Gordon McIntosh told CHART that he was most disappointed not to have received the letter in 1988. “I would have been able to communicate it to other East Timor supporters in Australia and elsewhere and used it in speeches I gave about East Timor in my post-Senate years”, he said.

Click here to see Gordon McIntosh’s reply, 30 November 2015.

Ulun Toos
An associated letter was also found with the 1988 copy – a Xanana Gusmao letter to Agio Pereira (then a key external resistance contact in Australia and now senior minister in the Timor-Leste government). This letter explains why McIntosh was chosen by Xanana to be the recipient of the 1988 exposition.

Xanana notes the admiration the resistance felt for Gordon McIntosh when he refused in 1983 to endorse the report of the Australian Parliamentary delegation to East Timor**. He recalls the affectionate name the guerillas gave to McIntosh after this event: ‘McIntosh Ulun Toos‘ – literally ‘hard-headed’ or ‘stubborn’; the Tetum word Toos rhyming with ‘-tosh’.

Click links here to see text of the covering letter and an English translation.

Xanana Gusmao with Gordon McIntosh and Lere Anan Timur, Dili, March 2016. [Source: Max Stahl]

Xanana Gusmao with Gordon McIntosh and Lere Anan Timur, Dili, March 2016. [Source: Max Stahl]

Aftermath
On receipt of McIntosh’s reply in December 2015, Xanana Gusmao invited him to Timor-Leste as a guest of the nation. McIntosh, accompanied by his son Craig, visited Timor in March 2-7 and was an honoured guest at a Veterans Conference on March 3. He was emotionally received by many veterans who knew his name from the occupation years.

He also met up with East Timorese who had risked their own safety to pass documents to him to carry out of Timor in 1983. McIntosh donated to the the Resistance Archive and Museum digital copies of his personal archives on the 1983 parliamentary delegation visit – including a document from the then-prison island of Atauro listing political prisoner deaths and disappearances.

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Notes
* Private translation work by Atoki Madeira, Graeme Edis and Luis Pinto. Official translations by the National Directorate of Translation, Presidency of the Council of Ministers, Government of Timor-Leste.

** The 1983 Australian Parliamentary delegation, which included Gordon McIntosh, was seen by activists at the time to be a part of a Hawke government strategy to dismiss Labor Party policy supporting East Timorese self-determination. McIntosh’s decision to dissent from the delegation report, combined with a resumption of military hostilities in August-September 1983, undermined the strategy.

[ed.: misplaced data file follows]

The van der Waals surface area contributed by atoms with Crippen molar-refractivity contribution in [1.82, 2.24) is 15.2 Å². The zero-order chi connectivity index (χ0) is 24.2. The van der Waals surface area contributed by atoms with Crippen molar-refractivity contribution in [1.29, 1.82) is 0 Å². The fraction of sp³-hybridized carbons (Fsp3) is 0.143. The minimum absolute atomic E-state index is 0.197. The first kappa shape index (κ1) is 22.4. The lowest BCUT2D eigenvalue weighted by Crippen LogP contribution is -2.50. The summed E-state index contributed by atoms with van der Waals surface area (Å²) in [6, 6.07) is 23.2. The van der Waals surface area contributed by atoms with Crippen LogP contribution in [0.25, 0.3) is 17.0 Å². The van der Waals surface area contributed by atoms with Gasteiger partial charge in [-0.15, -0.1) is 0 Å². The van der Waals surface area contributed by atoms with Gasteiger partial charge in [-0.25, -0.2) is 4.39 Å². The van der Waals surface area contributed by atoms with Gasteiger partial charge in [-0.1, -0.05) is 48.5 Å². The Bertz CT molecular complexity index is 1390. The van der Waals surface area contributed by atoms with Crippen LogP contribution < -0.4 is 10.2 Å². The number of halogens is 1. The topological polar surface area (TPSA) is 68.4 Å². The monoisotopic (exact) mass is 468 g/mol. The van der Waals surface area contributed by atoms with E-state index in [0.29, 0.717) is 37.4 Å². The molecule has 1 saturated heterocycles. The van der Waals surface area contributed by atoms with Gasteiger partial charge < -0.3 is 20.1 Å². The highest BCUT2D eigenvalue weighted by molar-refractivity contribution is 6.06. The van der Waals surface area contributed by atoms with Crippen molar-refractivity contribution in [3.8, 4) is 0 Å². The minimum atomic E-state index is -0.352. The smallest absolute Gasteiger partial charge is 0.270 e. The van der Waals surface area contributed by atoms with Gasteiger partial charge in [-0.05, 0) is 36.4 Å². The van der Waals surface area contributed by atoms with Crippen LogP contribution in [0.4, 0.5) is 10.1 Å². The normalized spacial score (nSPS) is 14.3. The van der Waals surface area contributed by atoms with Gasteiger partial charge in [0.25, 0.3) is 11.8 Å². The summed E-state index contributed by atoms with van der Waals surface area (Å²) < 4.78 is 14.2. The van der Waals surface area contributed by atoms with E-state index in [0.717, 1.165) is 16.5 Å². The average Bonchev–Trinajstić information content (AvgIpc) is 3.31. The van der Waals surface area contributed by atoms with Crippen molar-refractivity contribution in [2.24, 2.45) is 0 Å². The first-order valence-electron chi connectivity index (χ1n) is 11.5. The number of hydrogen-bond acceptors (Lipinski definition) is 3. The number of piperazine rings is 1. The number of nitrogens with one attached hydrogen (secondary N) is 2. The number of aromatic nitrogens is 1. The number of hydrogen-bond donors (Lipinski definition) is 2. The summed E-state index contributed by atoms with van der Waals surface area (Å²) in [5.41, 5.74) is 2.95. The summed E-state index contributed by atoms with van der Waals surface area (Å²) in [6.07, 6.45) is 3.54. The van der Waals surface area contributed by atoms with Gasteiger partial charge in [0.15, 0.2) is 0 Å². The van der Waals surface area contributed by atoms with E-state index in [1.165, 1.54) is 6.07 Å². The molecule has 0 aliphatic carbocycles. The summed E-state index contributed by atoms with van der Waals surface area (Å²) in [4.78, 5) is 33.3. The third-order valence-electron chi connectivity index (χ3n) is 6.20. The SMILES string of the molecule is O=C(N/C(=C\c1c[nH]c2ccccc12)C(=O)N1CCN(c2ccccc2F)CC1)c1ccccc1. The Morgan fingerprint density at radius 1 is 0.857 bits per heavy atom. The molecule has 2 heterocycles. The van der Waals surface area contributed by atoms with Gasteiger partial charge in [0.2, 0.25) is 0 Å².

Gordon McIntosh archives: Preliminary list.


CHART FUNDRAISING EVENT: Melbourne, August 19

1 August 2014

sidney-flyer-header

A forthcoming public talk on post-election Indonesia by the internationally-recognised expert on contemporary Indonesian politics, Sidney Jones, will raise money for CHART’s East Timor archival work.

The event is organised by Peter McMullin and the Melbourne legal firm Cornwall Stodart in partnership with the Victorian Branch of the Australian Institute for International Affairs.

Sidney Jones
Sidney Jones is founder and director of the Jakarta-based Institute for Policy Analysis of Conflict. From 2002 to 2013, she was with the International Crisis Group’s Asia program, as Southeast Asia director and then as senior adviser. From 1977-2002, Sidney variously worked with the Ford Foundation, Amnesty International and Human Rights Watch. She is well known in Timor advocacy circles for her detailed research on human rights violations during the occupation.

Register to attend
Formal registration is required to attend this event.  Please register by close of business on Thursday August 14 through this online registration form.

Entry by donation to CHART
This event will assist CHART to raise much-needed funds for its ongoing Timor archives work. The organisers recommend a donation of $150 but if that is beyond (or below!) the means of some, other amounts are accepted. Donations to CHART are tax deductible.*

We look forward to your attendance and your support for our work.

John Waddingham
CHART Archivist & Manager

_______________________________________

*Please Note: Under tax deductible gift rules, the first $25 of your donation to attend this event will not be tax deductible.

Further information: event[at]timorarchives.info or phone 0421 179 533

Event leaflet


Authenticating Documents (3)

15 June 2014

Continuing our series of articles on the authenticity of rare materials from the early years of occupied East Timor, we briefly examine a 1980 resistance newsletter, ‘Nakroma’.

nakroma-1980-cover

Nakroma, 1980: Click image to read

Any document which might throw some light on the state of the Fretilin-led resistance after the military defeats of 1978-79 but before the historic 1981 reorganisation is of considerable interest. One such document which has recently come to CHART’s attention is a 31-page late-1980 newsletter  entitled Nakroma. Written in Portuguese-language over the name of Bere Malay Laka, the document reports and reflects on recent history and events and includes information on Fretilin.

CHART does not have the knowledge or resources to translate and fully analyse the document. We invite readers to examine the document (click image above) and offer comments on its content and whether there is any reason to doubt its authenticity.